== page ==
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If you've ever found yourself on a weekday morning stepping into Terminal 1 at Los Angeles International Airport, you might have mistaken it for Dante's ninth circle of hell. The frozen lake. No movement.
It's not fun.
But this terminal, and every terminal here, has been transforming itself into a place which might almost make you...happy. In fact, there are "happy face" machines that let you register your satisfaction in some parts of the airport. More on that shortly.
A half century ago, LAX was a gem of modern aviation, with its sleek mid-century modern lines and horseshoe layout. But it hasn't kept up with a growing population. Last year, a record 87.5 million people squeezed through LAX, making it the nation's second busiest airport behind Atlanta, and the fourth busiest in the world.
"This is our time," says Deborah Flint, CEO of Los Angeles World Airports. Under her watch, the airport is leading the nation in massive infrastructure improvements. By 2023, a people mover will whisk people from a parking location/rental car facility in 10 minutes.
"Traffic here will be a thing of the past," Flint vows. By 2024, you will be able to access any terminal once you've past security. Construction projects are building in flexibility to accommodate technological advances, like driverless cars. "What we're doing here at LAX is the equivalent of probably eight different mega projects at any one time," says Flint.
In all, the project is costing $14 billion.
How to pay for this? Flint says the airport is taking on debt and using profits from terminal concessions. The airport also depends on a federally regulated fee on every plane ticket dedicated to airport projects, a fee which Flint says currently stands at $4.50. "It has been the same rate for 19 years," she says. "You can imagine what the cost of anything was 19 years ago, and what it is today." With inflation, she says the fee should be closer to $8.
LAX is not alone in giving itself a little nip-tuck. Chicago's O'Hare Airport has begun an $8.7 billion expansion.
Is any of this working? J.D. Power reports airport customer satisfaction is actually up, and AirHelp says LAX has risen from 100th place in 2018 globally to 69th place in 2019, something Flint is happy to point out. "The United States is the birthplace of aviation, and our airports should be the ones that other airports around the world aspire to be," she said.
At some terminals here, monitors have been placed at bathroom exits where passengers can press a happy face or unhappy face to register their feelings about the bathroom. Press the red "unhappy face," and you're presented with a list — does the bathroom need more toilet paper? Paper towels? LAX is using this real time feedback to stay on top of keeping bathrooms clean (and they say the happy face monitors are also regularly cleaned).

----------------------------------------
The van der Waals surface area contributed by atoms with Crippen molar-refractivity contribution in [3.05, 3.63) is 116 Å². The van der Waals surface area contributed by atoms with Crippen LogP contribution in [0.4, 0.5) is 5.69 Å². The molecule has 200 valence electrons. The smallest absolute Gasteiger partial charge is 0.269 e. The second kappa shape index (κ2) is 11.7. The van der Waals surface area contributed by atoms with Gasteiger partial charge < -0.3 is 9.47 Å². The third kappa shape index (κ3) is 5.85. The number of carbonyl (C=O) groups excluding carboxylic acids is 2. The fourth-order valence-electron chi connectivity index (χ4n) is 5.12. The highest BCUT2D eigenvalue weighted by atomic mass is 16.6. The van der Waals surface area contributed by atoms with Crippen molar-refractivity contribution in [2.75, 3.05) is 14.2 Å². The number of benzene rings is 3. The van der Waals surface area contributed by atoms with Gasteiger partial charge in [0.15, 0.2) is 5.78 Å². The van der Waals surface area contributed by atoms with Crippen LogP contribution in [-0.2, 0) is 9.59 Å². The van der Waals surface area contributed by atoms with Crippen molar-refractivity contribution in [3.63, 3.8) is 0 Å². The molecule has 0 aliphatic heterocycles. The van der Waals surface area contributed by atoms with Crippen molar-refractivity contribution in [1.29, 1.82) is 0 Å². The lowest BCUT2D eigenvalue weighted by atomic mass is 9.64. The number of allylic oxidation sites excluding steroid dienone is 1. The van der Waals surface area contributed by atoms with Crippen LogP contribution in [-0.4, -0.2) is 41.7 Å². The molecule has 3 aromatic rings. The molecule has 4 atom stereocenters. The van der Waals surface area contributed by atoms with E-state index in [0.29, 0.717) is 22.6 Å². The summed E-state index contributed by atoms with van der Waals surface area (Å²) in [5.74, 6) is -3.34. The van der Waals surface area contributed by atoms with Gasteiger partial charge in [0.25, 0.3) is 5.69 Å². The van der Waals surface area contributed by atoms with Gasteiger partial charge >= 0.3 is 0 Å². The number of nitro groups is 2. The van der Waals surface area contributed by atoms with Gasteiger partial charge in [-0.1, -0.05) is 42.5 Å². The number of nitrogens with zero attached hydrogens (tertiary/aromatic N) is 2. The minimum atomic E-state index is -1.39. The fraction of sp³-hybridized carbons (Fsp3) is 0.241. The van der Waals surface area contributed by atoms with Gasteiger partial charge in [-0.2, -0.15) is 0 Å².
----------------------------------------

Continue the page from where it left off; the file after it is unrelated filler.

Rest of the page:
These instant feedback "happy face" machines are popping up not just in airports, but also retailers. The leading company in the space is a Finnish startup called HappyOrNot, started by Heikki Vaananen, who got the idea after a bad experience in a retail store. "No one was helping there, and I thought it would be nice to have an easy fast way to give feedback," he says.
Start-up costs were $1.1 million, and his first investor was Sweden-based Northzone, the first backer of Spotify. Northzone's Marta Sjögren found herself pressing the HappyOrNot buttons in airports and became curious. "What kind of large, probably American, company is this?" she recalls. "I found out it wasn't a large company of any sort. It was a small, organically grown, entrepreneurial company out of Finland.
HappyOrNot says it now has 30,000 terminals in 130 countries, with over one billion button pushes to date. Revenues for 2019 are estimated to top $20 million. "Our data base is huge," Vaananen says.
Northzone has started with a $10 million investment with plans to put in "significantly" more, according to Sjögren. She sees the machines being used in places like hospitals and hotels, creating a "Happiness Index" for those entities.
For now, though, the machines are mostly in airports and retail stores which use the data to make various decisions. "Retailers, for example, can staff better at peak hours," says Sjögren. "Airports, for instance, can rethink how many security points are open at a given point in time."
So... what's the ratio of happy to unhappy responses? One would imagine people might be more likely to push the "unhappy" button if they were pushing any button at all. Vaananen says that's not the case.
"What we have learned is that roughly 80 percent of the people, they are actually leaving good feedback," says Vaananen, even at airports. "Usually people are happy."